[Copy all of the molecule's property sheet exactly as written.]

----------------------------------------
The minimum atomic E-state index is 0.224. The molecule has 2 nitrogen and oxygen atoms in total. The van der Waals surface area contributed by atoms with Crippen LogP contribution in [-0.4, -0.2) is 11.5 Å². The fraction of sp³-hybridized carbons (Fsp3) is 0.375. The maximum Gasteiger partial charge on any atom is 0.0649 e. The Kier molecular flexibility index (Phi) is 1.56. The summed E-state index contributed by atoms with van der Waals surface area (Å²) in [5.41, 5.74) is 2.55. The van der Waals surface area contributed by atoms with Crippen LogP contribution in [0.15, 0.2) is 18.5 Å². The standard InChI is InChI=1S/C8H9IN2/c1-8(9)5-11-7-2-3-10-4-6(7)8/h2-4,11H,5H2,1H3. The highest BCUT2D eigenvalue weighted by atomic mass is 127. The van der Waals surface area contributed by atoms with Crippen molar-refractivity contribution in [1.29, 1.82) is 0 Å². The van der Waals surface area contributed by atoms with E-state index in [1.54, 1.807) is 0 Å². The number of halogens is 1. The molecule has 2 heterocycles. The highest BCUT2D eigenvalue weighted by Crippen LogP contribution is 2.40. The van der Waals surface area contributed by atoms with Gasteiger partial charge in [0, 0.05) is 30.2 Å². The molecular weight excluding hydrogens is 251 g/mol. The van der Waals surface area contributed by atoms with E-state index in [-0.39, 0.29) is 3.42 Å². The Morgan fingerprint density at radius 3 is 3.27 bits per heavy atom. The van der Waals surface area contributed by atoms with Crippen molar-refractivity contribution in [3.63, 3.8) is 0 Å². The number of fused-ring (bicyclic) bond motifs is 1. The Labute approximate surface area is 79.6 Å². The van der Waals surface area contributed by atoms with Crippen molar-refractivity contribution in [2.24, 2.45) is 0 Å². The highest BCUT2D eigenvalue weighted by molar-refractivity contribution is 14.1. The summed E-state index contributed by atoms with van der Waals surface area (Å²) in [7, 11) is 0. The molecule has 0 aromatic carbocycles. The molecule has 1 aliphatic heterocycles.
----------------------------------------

The minimum atomic E-state index is 0.224. The molecule has 2 nitrogen and oxygen atoms in total. The van der Waals surface area contributed by atoms with Crippen LogP contribution in [-0.4, -0.2) is 11.5 Å². The fraction of sp³-hybridized carbons (Fsp3) is 0.375. The maximum Gasteiger partial charge on any atom is 0.0649 e. The Kier molecular flexibility index (Phi) is 1.56. The summed E-state index contributed by atoms with van der Waals surface area (Å²) in [5.41, 5.74) is 2.55. The van der Waals surface area contributed by atoms with Crippen LogP contribution in [0.15, 0.2) is 18.5 Å². The standard InChI is InChI=1S/C8H9IN2/c1-8(9)5-11-7-2-3-10-4-6(7)8/h2-4,11H,5H2,1H3. The highest BCUT2D eigenvalue weighted by atomic mass is 127. The van der Waals surface area contributed by atoms with Crippen molar-refractivity contribution in [1.29, 1.82) is 0 Å². The van der Waals surface area contributed by atoms with E-state index in [1.54, 1.807) is 0 Å². The number of halogens is 1. The molecule has 2 heterocycles. The highest BCUT2D eigenvalue weighted by Crippen LogP contribution is 2.40. The van der Waals surface area contributed by atoms with Gasteiger partial charge in [0, 0.05) is 30.2 Å². The molecular weight excluding hydrogens is 251 g/mol. The van der Waals surface area contributed by atoms with E-state index in [-0.39, 0.29) is 3.42 Å². The Morgan fingerprint density at radius 3 is 3.27 bits per heavy atom. The van der Waals surface area contributed by atoms with Crippen molar-refractivity contribution in [3.63, 3.8) is 0 Å². The number of fused-ring (bicyclic) bond motifs is 1. The Labute approximate surface area is 79.6 Å². The van der Waals surface area contributed by atoms with Crippen molar-refractivity contribution in [2.24, 2.45) is 0 Å². The highest BCUT2D eigenvalue weighted by molar-refractivity contribution is 14.1. The summed E-state index contributed by atoms with van der Waals surface area (Å²) in [7, 11) is 0. The molecule has 0 aromatic carbocycles. The molecule has 1 aliphatic heterocycles.